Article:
Lamington National Park is so good it rates two mentions. In the Green Mountains section, Moran Falls and Box Forest Circuit run a tie. The Green Mountains is located about a two-hour drive from Brisbane via Canungra. Moran Falls is a fairly short walk down to the top of the falls and is a great spot for sunset. Allow about 2-3 hours round trip. Box Forest Circuit is longer at 10km return but offers up beautiful waterfalls through the lush green rainforest (watch out for leeches though).
Springbrook National Park is a top spot to go chasing waterfalls. You are sure to be in awe of the 109 metre Purling Brook Falls. A short walk from the base of Purling Brook Falls is the picturesque Warringa Pool. The return hike taking in the falls and Warringa Pool is 4km and will take about two hours. While you’re in Springbrook National Park, Twin Falls and Rainbow Falls are also worth a look. Both these waterfalls are accessible from the Tallanbanna Picnic Area.
Fancy a dip in a waterhole? I found the perfect spot. The Lower Portals is a 7.4km kilometre walk from the picnic area of the same name, located off the gravel Lower Portals Road. The Lower Portals is situated at the base of one of south-east Queensland’s most impressive mountains, Mt Barney. The rugged red dirt path takes you past creek crossings and to the boulder-filled Lower Portals. Plan around four hours for the return trip.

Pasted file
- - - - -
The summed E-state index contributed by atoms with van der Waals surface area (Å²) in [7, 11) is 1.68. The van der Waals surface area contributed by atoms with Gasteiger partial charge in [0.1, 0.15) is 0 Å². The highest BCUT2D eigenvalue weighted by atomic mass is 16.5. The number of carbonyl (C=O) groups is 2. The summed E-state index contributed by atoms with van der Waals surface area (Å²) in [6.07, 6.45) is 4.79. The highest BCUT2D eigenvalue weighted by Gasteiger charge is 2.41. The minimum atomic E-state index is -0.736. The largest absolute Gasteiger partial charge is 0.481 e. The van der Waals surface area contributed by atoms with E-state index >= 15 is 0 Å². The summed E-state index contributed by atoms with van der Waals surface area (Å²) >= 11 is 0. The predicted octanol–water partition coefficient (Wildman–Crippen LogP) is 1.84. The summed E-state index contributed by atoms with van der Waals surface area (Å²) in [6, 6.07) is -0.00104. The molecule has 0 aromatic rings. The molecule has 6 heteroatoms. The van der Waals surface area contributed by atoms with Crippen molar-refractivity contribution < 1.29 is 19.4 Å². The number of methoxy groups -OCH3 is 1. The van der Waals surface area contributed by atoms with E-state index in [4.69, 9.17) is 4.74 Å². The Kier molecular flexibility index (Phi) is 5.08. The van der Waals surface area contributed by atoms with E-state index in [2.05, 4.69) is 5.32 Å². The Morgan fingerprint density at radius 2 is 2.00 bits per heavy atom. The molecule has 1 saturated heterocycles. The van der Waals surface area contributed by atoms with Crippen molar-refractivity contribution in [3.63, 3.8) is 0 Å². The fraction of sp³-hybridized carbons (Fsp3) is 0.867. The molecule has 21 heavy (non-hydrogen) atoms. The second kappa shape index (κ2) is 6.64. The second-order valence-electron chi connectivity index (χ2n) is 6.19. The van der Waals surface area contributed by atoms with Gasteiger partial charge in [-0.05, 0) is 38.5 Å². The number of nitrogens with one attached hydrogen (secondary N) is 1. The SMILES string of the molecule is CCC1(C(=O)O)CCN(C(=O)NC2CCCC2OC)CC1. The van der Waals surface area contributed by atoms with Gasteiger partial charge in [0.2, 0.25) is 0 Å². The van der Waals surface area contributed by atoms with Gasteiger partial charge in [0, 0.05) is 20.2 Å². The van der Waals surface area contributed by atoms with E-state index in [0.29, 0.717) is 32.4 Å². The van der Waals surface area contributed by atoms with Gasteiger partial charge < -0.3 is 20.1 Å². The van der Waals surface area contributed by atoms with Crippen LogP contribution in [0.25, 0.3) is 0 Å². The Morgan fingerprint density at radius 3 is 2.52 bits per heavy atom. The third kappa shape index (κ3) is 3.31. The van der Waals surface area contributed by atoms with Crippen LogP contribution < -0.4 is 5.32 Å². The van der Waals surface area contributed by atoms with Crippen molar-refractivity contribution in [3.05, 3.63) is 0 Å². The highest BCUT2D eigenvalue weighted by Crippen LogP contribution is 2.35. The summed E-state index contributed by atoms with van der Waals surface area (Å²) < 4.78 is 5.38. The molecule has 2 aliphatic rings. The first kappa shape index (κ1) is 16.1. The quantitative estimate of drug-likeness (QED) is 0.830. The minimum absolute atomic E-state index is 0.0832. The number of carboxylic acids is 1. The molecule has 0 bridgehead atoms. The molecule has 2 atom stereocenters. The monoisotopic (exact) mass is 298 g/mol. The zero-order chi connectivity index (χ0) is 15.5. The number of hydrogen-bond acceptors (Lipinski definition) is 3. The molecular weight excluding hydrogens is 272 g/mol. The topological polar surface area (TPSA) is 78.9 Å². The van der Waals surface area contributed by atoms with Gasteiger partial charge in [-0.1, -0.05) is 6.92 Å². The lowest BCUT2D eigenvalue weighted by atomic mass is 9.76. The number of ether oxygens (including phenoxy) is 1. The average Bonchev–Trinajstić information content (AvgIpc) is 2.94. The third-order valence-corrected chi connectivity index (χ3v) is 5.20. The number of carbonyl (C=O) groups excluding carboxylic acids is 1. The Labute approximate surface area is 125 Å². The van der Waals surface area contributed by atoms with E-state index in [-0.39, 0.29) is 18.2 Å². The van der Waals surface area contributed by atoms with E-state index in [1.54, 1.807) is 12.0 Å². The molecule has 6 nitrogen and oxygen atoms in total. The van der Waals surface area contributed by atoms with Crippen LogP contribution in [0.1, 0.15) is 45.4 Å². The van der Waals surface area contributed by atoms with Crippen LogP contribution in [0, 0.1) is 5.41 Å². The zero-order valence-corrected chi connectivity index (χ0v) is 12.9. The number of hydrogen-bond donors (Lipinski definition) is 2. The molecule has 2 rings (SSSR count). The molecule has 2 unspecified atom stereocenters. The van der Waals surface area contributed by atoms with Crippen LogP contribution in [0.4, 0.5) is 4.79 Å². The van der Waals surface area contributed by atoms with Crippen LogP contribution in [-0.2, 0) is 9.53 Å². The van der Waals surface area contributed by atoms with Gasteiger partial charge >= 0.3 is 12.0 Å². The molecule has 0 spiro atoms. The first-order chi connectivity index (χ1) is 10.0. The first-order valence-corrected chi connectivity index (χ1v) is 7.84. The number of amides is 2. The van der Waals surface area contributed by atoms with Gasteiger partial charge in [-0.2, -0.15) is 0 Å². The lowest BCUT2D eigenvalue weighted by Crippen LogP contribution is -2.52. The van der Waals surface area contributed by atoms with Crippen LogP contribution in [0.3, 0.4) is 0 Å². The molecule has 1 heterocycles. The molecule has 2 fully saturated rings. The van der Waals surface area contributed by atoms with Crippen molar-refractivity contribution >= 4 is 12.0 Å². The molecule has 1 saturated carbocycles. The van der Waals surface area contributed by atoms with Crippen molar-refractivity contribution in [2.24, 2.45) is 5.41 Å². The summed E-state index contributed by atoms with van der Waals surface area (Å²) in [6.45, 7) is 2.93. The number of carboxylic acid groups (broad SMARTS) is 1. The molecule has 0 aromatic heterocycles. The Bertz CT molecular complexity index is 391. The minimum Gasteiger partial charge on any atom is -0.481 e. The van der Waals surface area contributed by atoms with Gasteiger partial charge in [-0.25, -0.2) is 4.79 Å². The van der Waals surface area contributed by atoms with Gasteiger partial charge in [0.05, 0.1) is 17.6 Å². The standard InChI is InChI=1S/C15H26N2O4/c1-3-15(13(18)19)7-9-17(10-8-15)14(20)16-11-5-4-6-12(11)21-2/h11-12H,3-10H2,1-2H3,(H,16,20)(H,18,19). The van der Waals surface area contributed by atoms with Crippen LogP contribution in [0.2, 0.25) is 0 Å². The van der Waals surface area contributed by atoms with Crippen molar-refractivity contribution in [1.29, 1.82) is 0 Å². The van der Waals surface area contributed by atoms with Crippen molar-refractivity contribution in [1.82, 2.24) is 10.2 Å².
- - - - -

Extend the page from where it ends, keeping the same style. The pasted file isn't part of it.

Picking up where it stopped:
With a landscape scattered with granite boulders, Girraween National Park is a unique place to explore. This one takes a little more effort to get to and is a three-hour drive from Brisbane. There’s a number of walking trails to choose from that range in difficulty. Beginners can stretch their legs on the hike to Granite Arch. More hikers will enjoy the views from the Pyramid. There’s also plenty of picnic areas so you can enjoy a bite to eat among the boulder-strewn landscape.